It’s already a cliché to say that organizations are facing enormous challenges due to the health crisis that has been raging for the past year and a half and shows no signs of slowing down. As it often happens with cliches, it’s also true.
So how can some businesses not only stay afloat but also thrive in such turbulent times? Of course, some were already in the medical business or adjacent to it, and then it makes perfect sense that their products suddenly became in high demand. But those are not the only companies that are showing signs of being winners of this very trying period.
An agile mindset is key
The agile approach is all about being proactive rather than reactive. It seems counterintuitive when the first impulse is to stay put and minimize losses, but it’s the best way to go. Companies actively anticipating both external and internal changes can then successfully strategize and adapt their products, processes, structures, talent acquisition and management program,s, and even the technology they choose to invest in.
An agile mindset is the first step in developing a culture of organizational growth where the focus is on becoming and making things better, rather than struggling to keep everything like it is.
Read more: 3 Crucial steps in ensuring business agility
Disruption can be constructive
Sounds like a paradox, right? Once you are on the way to doing something, and unexpected developments make the whole project fall back a couple of steps (or become altogether irrelevant), this all accounts for nothing but wasted resources. Well, not quite.
While it’s true that some endeavors that had some effort put into them have proved futile in the face of the “new normal”, times of upheaval always bring new opportunities, and these are often more lucrative than whatever the company was doing before.
However, it takes leaders who are not shy about looking around the corner and pulling the plug on something that is obviously not going to work anymore.
Change goes hand in hand with learning
I’ll be honest with you, I’m not comfortable with change. Few of us are by nature, and that’s actually normal. However, change happens regardless, and it’s a lot easier to deal with if it is embraced rather than fought.
In large organizations, how people react to major transformations has a lot to do with the company culture, the values, and the way in which stakeholders communicate about change.
Yet the most important factor is offering the appropriate support, and that is mainly the province of L&D departments. Employees on all levels need to be given the right resources and tools to deal with novelty. Quality learning programs that are tailored to the needs of the organization as a whole and to those of individual departments are a high necessity.
This shift to remote work was already underway before the global health crisis, but it has been put on a speedy track. Mach3 speed, some would say. Many corporate employees suddenly found themselves confined to their kitchen or living room tables, and though there was some enthusiasm about not having to commute, and the obvious perks of having your own fridge within walking distance, overall, it was not an easy switch.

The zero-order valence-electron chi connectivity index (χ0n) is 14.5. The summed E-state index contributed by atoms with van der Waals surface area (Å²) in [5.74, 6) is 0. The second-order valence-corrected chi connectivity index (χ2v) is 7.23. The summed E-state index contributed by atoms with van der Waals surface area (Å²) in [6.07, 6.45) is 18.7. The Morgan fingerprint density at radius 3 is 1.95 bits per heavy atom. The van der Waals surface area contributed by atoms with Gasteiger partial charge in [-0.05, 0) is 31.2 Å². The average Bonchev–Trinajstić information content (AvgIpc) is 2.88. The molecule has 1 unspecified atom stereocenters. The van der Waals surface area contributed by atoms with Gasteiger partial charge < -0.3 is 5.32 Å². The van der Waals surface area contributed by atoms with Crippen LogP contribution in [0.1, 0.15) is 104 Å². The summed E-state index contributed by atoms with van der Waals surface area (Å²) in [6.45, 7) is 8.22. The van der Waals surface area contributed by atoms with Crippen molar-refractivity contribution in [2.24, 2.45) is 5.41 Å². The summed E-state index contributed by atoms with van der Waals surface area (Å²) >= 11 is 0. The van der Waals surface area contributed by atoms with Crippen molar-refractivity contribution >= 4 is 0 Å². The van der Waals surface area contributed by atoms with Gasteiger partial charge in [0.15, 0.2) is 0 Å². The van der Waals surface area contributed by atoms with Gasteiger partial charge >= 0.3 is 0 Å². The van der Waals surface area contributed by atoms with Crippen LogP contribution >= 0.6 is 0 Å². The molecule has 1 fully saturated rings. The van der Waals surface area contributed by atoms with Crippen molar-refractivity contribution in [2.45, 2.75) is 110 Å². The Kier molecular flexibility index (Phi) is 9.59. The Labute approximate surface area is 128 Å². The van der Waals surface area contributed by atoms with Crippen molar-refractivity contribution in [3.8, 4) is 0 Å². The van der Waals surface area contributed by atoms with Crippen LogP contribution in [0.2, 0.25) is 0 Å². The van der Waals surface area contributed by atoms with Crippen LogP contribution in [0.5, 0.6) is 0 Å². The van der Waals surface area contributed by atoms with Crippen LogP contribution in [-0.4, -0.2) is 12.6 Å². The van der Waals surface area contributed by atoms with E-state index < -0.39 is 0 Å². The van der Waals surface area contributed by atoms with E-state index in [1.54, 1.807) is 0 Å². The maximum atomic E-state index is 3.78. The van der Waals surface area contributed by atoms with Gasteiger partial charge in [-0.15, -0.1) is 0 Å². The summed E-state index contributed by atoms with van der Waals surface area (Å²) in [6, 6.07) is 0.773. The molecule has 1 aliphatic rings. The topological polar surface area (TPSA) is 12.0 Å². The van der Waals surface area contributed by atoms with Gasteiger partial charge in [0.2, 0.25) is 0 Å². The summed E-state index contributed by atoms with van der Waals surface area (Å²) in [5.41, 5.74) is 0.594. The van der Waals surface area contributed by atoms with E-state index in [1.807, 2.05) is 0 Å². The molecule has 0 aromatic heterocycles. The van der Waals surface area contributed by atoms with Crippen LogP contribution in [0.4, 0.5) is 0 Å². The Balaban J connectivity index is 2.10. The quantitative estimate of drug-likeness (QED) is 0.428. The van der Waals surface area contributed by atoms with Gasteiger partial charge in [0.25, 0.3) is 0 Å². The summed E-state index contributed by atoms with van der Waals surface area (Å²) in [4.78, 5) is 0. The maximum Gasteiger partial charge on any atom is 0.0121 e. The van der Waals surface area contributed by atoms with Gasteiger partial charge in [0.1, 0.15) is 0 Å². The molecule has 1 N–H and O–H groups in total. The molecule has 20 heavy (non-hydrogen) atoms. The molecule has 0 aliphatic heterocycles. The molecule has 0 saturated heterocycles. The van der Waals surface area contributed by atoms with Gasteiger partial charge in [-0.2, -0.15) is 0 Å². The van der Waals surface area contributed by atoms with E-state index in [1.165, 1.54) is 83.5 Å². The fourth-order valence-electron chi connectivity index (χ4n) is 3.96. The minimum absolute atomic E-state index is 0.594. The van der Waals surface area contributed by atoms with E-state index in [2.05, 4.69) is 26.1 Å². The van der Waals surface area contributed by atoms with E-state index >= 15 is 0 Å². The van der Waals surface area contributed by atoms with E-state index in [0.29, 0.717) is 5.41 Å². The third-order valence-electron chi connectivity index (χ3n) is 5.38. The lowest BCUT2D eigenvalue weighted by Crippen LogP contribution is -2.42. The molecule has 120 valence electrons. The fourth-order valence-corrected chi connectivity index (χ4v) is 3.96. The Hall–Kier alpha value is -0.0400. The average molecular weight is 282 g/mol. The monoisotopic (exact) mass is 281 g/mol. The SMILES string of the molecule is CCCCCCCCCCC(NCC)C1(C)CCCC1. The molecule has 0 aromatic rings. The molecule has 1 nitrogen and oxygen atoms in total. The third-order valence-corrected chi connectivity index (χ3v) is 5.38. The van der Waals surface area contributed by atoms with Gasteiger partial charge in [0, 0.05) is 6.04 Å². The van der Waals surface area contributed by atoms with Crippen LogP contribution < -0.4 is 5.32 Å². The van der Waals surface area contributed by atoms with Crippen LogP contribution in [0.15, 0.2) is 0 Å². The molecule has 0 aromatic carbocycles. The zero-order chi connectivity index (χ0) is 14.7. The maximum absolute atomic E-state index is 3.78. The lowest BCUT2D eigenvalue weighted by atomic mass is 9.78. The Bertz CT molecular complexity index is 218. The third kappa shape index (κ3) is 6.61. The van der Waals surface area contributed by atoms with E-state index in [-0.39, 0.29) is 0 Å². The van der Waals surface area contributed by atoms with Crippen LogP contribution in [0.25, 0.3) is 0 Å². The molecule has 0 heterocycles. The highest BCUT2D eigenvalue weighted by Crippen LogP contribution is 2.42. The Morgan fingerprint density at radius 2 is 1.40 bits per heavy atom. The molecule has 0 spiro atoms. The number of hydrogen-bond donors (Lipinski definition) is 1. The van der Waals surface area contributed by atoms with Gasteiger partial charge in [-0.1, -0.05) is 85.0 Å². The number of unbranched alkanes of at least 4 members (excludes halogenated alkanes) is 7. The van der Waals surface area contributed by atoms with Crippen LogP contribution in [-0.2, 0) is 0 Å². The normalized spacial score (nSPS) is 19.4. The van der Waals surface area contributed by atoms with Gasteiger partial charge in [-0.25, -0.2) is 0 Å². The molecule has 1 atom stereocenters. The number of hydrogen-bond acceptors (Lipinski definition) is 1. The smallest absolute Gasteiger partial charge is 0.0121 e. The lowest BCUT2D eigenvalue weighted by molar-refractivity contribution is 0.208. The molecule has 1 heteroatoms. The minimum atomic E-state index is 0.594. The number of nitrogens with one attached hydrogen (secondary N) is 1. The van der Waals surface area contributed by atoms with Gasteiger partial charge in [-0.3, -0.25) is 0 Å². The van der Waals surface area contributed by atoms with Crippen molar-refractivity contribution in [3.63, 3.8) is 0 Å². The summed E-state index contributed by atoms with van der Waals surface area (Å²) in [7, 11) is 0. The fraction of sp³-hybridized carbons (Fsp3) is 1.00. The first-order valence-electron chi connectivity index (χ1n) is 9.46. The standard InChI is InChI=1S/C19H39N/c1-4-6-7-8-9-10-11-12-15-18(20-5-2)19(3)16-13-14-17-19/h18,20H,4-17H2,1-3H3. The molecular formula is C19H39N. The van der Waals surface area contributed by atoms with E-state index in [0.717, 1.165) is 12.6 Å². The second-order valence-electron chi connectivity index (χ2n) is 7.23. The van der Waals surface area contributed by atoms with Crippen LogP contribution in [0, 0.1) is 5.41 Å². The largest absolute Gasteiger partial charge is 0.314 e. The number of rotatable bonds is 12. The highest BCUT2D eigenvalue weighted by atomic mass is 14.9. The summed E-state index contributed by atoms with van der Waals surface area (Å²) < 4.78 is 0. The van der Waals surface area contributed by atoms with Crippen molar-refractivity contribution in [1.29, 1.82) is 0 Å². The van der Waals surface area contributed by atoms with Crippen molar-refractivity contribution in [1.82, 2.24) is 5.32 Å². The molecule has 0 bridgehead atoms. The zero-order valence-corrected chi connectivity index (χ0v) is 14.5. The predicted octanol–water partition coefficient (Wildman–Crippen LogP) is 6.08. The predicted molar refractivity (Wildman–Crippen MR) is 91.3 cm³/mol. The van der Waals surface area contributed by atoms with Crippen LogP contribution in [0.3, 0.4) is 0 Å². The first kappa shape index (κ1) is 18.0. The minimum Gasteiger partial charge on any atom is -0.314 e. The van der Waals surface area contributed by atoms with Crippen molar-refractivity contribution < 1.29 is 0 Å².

L&D departments had the difficult task of coming up with appropriate programs fast and deploying them in less-than-ideal technical conditions. It’s clear now that the future of work is remote, and companies have to prepare for it, both by investing in the right technology and by commissioning the right learning programs.
Company-wide skills are the future
For a long time, personalized learning paths were the norm – usually, this personalization was done according to the nature and mission of the specific departments that employees were working in.
Today’s demands are much wider – companies need to re-skill their people and focus on those competencies that work company-wide. Specialized employees are still valuable, but with shifts happening so rapidly, it’s important to have them ready to take on new roles at any time.
Once more, it’s essential to communicate this in an open and positive manner. Otherwise, people will constantly worry about their current jobs becoming irrelevant, and learning interventions will have the opposite effect than it was originally intended.
L&D’s role in the agile company
Supporting transformation is always a tall older for corporate learning professionals. The C-suite executives decide which way they want to steer the ship, but it’s the job of L&D specialists to make sure the sailing is smooth and nobody falls in the water (or in case they do, they can swim).
The first learning modules that need to be built and deployed throughout the organizations are exactly those that are about agility and change. Mindsets are very complex and do not change overnight or by means of a well-crafted e-mail announcing that it’s the organizational direction. L&D departments have to play an active role in building and maintaining the agile mindset in the organization.
An organizational agile mindset is necessary to any business looking to expand and thrive. It ensures that the company is ready to tackle any new challenges and has the resources to activate and drive beneficial change.
Raluca Cristescu is a Faculty of Letters graduate with over ten years of experience in corporate training, focused mainly on soft skills for customer service and direct sales.